Three years ago, I bought a mom-and-pop print shop. When I opened the doors to welcome my customers, I also welcomed my employees’ new union.
That was a good business decision. Working with the union — not against it — has delivered results in my relationship with my employees, who show their mutual appreciation in the quality of their work. Working with the union has also saved me money on health care for both my employees and myself. And it’s been great for marketing. Customers like supporting a business that supports the community in return.
That’s why the Supreme Court’s decision in Janus v. AFSCME Council 31, which is expected to decimate public sector unions, isn’t just a blow to employees. It’s also a blow to small businesses like mine.
Don’t get me wrong. I’m an entrepreneur, and I believe in making a good profit. But when I studied for my MBA, business ethics was part of my education, and I’m proud to put that learning into practice.
Some people say that if you put up all the capital for a business, you should reap every last benefit from the business. (I don’t see it that way. I don’t want to drive my employees into the ground to maximize my profits.) I do want to maximize my wealth, but in an ethical manner. And having a balance in power in business is ethical and a great check for all business owners and managers.
The fact is that both workers and small businesses are being squeezed under the growing economic and political dominance of giant corporations. Unions are an important part of our system of checks and balances on that power.
Our country celebrates small businesses like mine. Politicians extol entrepreneurs for our risk-taking and our independence. But, as much as they say they listen to small business, the rules they’ve adopted encourage big corporations to abuse unchecked market power. That’s not good for my bottom line, for the local economy I depend on, or the wellbeing of my community.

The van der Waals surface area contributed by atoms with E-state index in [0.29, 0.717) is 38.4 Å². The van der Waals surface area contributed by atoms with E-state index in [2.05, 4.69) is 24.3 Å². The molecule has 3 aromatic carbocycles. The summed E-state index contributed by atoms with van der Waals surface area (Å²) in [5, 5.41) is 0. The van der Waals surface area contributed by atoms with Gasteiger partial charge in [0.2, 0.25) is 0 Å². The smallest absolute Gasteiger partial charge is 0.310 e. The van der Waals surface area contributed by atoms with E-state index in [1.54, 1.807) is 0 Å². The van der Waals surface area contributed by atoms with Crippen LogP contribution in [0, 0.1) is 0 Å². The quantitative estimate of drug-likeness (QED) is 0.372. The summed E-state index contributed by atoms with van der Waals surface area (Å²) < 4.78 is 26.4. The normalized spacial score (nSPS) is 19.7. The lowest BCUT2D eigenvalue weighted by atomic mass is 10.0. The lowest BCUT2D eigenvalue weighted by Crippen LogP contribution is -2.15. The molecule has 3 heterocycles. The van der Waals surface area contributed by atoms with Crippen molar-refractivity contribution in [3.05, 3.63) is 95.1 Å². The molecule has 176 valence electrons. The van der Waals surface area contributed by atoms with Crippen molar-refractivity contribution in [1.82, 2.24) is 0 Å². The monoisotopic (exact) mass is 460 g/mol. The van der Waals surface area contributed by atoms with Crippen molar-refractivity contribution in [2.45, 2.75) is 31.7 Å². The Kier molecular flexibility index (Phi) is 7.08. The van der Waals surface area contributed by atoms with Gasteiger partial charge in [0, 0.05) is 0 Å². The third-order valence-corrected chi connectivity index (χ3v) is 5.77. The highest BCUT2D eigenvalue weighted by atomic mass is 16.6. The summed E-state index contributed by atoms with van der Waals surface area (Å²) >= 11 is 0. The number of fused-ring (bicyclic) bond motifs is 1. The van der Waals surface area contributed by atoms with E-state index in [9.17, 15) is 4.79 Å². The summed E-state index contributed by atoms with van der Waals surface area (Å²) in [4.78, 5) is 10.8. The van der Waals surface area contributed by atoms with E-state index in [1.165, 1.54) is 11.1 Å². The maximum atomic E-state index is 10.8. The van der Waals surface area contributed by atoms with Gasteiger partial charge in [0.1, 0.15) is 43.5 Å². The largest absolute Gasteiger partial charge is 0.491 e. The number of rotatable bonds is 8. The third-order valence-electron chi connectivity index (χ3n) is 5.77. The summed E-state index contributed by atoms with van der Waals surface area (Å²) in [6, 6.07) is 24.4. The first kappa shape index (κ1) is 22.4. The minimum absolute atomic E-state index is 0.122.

These giants can use unchecked market power to push down wages, compel employees to work when they’re sick, or prevent workers from taking time off to care for ailing loved ones. They can also take advantage of immigrant workers who are blocked from getting green cards, hurting immigrants and sinking job quality for all workers.
This race to the bottom has a terrible ripple effect. More low-wage, insecure jobs mean fewer dollars circulating in Main Street economies. Less money on Main Street means fewer small businesses that are growing and can generate high-quality jobs. That’s not good for my business — or for any of us.
As corporate power has grown, and monopolistic tendencies threaten markets, the small business sector is taking a real hit. Corporate giants use predatory pricing to drive out smaller competitors. They use their size to force discounts from smaller suppliers. These and other anti-competitive practices are part of why we’re proportionally losing both small businesses and small business jobs.
Unions are an important tool for leveling the playing field. Unions helped create a middle class in our country, creating a set of working people with sufficient income and resources to sustain a thriving small business sector.
Unionization has been especially important for making our country more equal in terms of race and gender. Unionized public sector jobs, in particular, opened opportunity for African Americans, and for women of all races.
As the child of an Air Force family, I can attest to the importance of public employment.
More than half (58 percent) of those hurt by the Janus decision are women. One-third are African American, Latin, Asian American, or Pacific Islander. These employees are our teachers, our firefighters and our social workers.
They are also my customers. If they lose out on wages and benefits from this decision —and they most certainly will — my business and other Main Street small businesses will take a hit, too. The Janus decision serves only the giant corporations that funded this lawsuit.
I’m going to approach this decision the same way I approach my relationship with my employees. I’m going to work with people of all walks of life in my community to support unions and new rules to create a Main Street economy that sustains all of us.
Frank Brown is the owner of Minuteman Press in Minneapolis and a member of Main Street Alliance – Minnesota.
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